Did you know there are more than 900,000 boats in the state of California? If you take a look around San Diego County on any given day you can spot many different types of boats. You might notice sailboats gliding along the coast or motorboats zooming across the inland lakes with wake boarders in tow. You might even glimpse kayaks or giant tankers in our local bays. Each of these boats is powered by a different means. Some are powered by wind, while others are fueled by gasoline or, in the case of kayaks, muscles. Try the activity below to discover another method for powering boats.
Materials: plastic soda bottle with cap, thumb tack or small nail, toilet paper, baking soda, vinegar, marbles or small rocks, a tub or pool of water.
Use the thumbtack or nail to poke a small hole in the cap of the soda bottle.
Lay three or four sheets of toilet paper on a table.
Carefully sprinkle baking soda across the sheets of toilet paper.
Spread the baking soda out evenly and roll up the toilet paper. Be sure to roll it up tight enough that it will fit inside the bottle.
Fill the soda bottle approximately one quarter of the way with vinegar.
Add a few marbles or small rocks to the bottle. You want to add enough weight so that the cap of the bottle will be under the water.
Place the toilet paper with the baking soda into the bottle of vinegar and quickly put the cap on the bottle.
Place your boat in the water and watch what happens!
Now Try This:
Experiment with different sizes or shapes of bottles. Do some work better than others? What might happen if you change the size of the hole in the cap? Try it and find out. You might also want to experiment with the amount of baking soda. Does more baking soda make your boat go farther? Why or why not?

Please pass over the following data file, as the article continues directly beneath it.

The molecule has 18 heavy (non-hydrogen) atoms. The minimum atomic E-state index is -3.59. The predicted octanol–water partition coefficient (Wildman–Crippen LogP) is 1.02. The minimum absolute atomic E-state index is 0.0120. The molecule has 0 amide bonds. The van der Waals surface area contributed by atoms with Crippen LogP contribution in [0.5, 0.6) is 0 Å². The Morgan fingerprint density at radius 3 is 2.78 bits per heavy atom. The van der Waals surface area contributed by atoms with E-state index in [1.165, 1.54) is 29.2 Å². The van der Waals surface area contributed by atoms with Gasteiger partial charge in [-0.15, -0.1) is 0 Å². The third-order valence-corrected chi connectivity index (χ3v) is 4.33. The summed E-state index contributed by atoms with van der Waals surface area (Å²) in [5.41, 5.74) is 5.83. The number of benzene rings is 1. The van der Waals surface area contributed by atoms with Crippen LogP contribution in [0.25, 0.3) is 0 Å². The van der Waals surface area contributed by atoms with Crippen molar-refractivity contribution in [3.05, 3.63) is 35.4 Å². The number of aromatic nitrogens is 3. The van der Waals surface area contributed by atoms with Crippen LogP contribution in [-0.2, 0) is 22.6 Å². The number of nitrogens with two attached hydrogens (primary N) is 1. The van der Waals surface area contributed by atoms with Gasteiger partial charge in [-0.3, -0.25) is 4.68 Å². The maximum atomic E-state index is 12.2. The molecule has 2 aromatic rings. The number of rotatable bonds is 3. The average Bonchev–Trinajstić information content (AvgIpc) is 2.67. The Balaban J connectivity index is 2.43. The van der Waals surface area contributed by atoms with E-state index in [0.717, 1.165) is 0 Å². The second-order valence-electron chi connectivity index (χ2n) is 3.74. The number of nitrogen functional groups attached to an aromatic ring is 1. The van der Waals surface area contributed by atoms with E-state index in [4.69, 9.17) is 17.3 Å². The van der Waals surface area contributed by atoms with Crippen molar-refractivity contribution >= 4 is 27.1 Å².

What’s Going On?
Your boat is powered by a chemical reaction. The baking soda and vinegar react to create carbon dioxide gas. This is a special kind of chemical reaction called an acid-base reaction. The vinegar is an acid and the baking soda is a base. Whenever acids and bases are mixed together they form a chemical reaction.
As the carbon dioxide gas is produced, it is pushed through the hole in the bottle cap. The escaping gas pushes against the water and propels the boat forward. This is an example of Newton’s Third Law of Motion, which states that for every action there is an equal and opposite reaction. In this case, the action is the gas rushing out of the bottle and the reaction is the boat moving forward in the water.v
Debbie De Roma is the education manager at the Reuben H. Fleet Science Center.